The REIGN Dataset (Rulers, Elections, and Irregular Governance) covers political conditions in every country each and every month. We update the dataset monthly to reflect the most recent political events, such as coups, world elections, and changes in political leadership. We provide monthly election coverage and track leadership changes in a series of updates called “International Elections and Leaders.”
June 2017 was all about snap elections around the world. Early voting took place in Lesotho, Kosovo, the United Kingdom, and Malta. In Lesotho and Kosovo early elections happened as a result of no-confidence votes in parliament against current prime ministers. Opposition won in both countries. In the United Kingdom and Malta snap elections were called by the standing prime ministers themselves. But, while in Malta an early election strengthened the incumbent with 55% of the votes for his labor party, in the United Kingdom the election resulted in a hung parliament.
One another note, two first openly gay world leaders took office in June. Leo Varadkar took over the prime minister post in Ireland after his predecessor resigned. In Serbia Ana Brnabic became the first openly gay woman to be elected prime minister.
An early parliamentary election was held in Lesotho on June 3. The election followed a successful no confidence vote against Prime Minister Pakalitha Mosisili. Tom Thabane and his All Basotho Convention party secured more than 40% of the votes and formed a majority coalition. This is Thabane’s second term as prime minister.
A snap election was also held in Malta on June 3. Incumbent Prime Minister Joseph Muscat remained in power. He had called an early election amid allegations of corruption. The vote of confidence from the population will allow the prime minister to push through legislation that has been on hold due to corruption allegations.
Another snap election took place in the United Kingdom. Incumbent Conservatives led by Prime Minister Theresa May lost their majority in parliament. The party subsequently formed a minority government with Northern Ireland’s Democratic Unionists. The Labour Party led by Jeremy Corbyn came in close second with 40% of votes and will present a significant challenge to May’s Brexit agenda.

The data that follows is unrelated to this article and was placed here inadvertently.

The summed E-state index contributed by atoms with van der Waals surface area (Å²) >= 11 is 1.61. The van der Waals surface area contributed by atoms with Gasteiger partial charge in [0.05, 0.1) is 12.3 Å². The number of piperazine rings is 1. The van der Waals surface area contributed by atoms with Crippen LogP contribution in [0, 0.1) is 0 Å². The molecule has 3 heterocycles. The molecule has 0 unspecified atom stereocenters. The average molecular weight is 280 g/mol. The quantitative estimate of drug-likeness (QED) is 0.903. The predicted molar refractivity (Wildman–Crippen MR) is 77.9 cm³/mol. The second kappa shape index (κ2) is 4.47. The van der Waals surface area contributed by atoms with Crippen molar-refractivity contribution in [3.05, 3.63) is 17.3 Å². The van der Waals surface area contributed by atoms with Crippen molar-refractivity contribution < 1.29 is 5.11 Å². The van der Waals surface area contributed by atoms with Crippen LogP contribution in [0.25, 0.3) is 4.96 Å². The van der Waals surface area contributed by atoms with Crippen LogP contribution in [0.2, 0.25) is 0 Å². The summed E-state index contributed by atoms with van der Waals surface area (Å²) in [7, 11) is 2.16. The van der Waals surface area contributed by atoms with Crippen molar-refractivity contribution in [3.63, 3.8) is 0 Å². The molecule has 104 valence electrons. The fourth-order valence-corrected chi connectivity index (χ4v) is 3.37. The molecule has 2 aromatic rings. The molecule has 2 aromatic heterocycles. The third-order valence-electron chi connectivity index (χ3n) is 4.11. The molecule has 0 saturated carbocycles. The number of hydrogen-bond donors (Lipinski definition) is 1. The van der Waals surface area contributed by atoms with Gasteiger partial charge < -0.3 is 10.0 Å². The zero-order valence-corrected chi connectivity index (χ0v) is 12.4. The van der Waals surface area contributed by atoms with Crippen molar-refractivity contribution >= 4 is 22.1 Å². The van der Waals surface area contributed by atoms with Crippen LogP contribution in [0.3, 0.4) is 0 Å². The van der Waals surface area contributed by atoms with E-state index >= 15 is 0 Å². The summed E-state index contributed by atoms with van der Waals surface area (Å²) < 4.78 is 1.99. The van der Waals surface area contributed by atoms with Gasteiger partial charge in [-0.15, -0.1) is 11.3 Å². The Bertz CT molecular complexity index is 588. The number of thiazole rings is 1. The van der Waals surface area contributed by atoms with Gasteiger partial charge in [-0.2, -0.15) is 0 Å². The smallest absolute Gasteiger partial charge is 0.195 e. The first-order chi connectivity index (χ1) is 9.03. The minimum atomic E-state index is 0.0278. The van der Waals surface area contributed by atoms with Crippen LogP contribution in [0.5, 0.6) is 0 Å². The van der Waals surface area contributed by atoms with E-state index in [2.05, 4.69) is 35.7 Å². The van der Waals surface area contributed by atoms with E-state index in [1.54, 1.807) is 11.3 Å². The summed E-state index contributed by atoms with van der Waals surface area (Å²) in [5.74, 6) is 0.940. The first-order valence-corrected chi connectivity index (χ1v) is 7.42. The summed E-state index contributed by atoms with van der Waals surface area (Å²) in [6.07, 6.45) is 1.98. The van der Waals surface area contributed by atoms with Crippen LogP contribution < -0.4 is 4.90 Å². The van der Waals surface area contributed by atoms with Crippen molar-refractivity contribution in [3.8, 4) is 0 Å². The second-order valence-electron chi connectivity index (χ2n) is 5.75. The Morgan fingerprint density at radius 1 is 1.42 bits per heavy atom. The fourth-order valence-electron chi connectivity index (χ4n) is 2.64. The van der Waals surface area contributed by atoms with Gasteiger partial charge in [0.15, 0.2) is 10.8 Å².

A snap election was held in Kosovo on June 11. The election was triggered by a no confidence vote against Prime Minister Isa Mustafa in May 2017. A nationalist Democratic Party of Kosovo (PDK) coalition won 34% of the votes, another nationalist party, Vetëvendosje, won 27%. Coalition-building over the next month is expected to yield a new prime minister.
In Albania, the ruling Socialist Party won a majority in a parliamentary election. The election strengthened the government’s mandate to begin EU accession talks. The party won just over a half of seats in parliament, meaning that it does not need a coalition to govern. Prime Minister Edi Rama will remain in his seat.
Lebanon failed to meet an election deadline of June 2017 to hold a parliamentary election. This is the third time the country did not meet an election deadline since 2013. The election was rescheduled again, this time for May 2018. Experts suggest the election might actually happen next year, as the parliament finally passed an election law in June.
In Nepal, Sher Bahadur Deuba was elected prime minister by parliament on June 7 after Pushpa Kamal Dahal resigned from his post. Parliamentary elections are due in the country by January 2018, so Sher Bahadur Deuba is likely to be in power only for a few months. He is the country’s 10th prime minister in 11 years and has held the post three times before.
Ireland’s Prime Minister Enda Kenny resigned on June 14. He was replaced as leader of the party and prime minster by Leo Varadkar in a parliamentary vote. Varadkar is the first openly gay prime minister of Ireland.
Serbia’s first openly gay female prime minister, Ana Brnabic, was elected by parliament on June 29. She was nominated by the current president, Aleksandr Vucic. Critics have suggested her appointment is not a true sign of growing inclusivity in a Balkan nation. Rather, critics suggest that the president is trying to assuage the EU as Serbia negotiates to join the union. Others also pointed out that by nominating a non-experienced official who never held elected office, the president is looking to increase his power in a largely ceremonial presidential position.
Events to Watch in July
In Mongolia, the presidential election held on June 26 did not yield a decisive victory for either of the candidates. A nationalist candidate from the opposition Democratic Party Khaltmaa Battulga won the most votes, but did not secure a majority. A candidate from the ruling Mongolian People's Party, Miyeegombo Enkhbold came in second. A run-off is scheduled for July 9. The country’s relationship with China and its recovery from an economic crisis associated with the commodity bust are key topics in the election.
In Papua New Guinea, a two week-long election will be completed on July 8. Voting started on June 24 and will continue as voters and the electoral commission travel to collect votes in remote parts of the country. Election results are due by July 24.
We added a birth year for the incumbent President Mamau of Kiribati. We also coded the Prime Minister of Croatia, Andrej Plenković, who has been in power since a snap election in September 2016.